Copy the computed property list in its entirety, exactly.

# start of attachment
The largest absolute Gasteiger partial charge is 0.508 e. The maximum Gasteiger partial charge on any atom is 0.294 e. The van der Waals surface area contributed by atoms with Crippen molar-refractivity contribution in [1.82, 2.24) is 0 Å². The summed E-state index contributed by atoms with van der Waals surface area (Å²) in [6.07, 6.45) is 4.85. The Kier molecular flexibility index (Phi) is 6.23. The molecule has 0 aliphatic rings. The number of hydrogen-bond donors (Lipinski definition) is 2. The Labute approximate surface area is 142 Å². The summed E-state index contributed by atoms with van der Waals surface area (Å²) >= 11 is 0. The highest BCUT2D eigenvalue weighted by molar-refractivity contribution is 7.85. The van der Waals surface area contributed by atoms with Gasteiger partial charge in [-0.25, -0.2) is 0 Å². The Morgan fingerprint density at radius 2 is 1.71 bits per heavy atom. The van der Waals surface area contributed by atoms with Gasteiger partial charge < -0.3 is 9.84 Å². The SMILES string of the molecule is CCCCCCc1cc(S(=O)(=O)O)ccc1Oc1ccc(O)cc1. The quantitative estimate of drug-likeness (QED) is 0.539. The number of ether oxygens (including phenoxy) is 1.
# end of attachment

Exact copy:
The largest absolute Gasteiger partial charge is 0.508 e. The maximum Gasteiger partial charge on any atom is 0.294 e. The van der Waals surface area contributed by atoms with Crippen molar-refractivity contribution in [1.82, 2.24) is 0 Å². The summed E-state index contributed by atoms with van der Waals surface area (Å²) in [6.07, 6.45) is 4.85. The Kier molecular flexibility index (Phi) is 6.23. The molecule has 0 aliphatic rings. The number of hydrogen-bond donors (Lipinski definition) is 2. The Labute approximate surface area is 142 Å². The summed E-state index contributed by atoms with van der Waals surface area (Å²) >= 11 is 0. The highest BCUT2D eigenvalue weighted by molar-refractivity contribution is 7.85. The van der Waals surface area contributed by atoms with Gasteiger partial charge in [-0.25, -0.2) is 0 Å². The Morgan fingerprint density at radius 2 is 1.71 bits per heavy atom. The van der Waals surface area contributed by atoms with Gasteiger partial charge < -0.3 is 9.84 Å². The SMILES string of the molecule is CCCCCCc1cc(S(=O)(=O)O)ccc1Oc1ccc(O)cc1. The quantitative estimate of drug-likeness (QED) is 0.539. The number of ether oxygens (including phenoxy) is 1.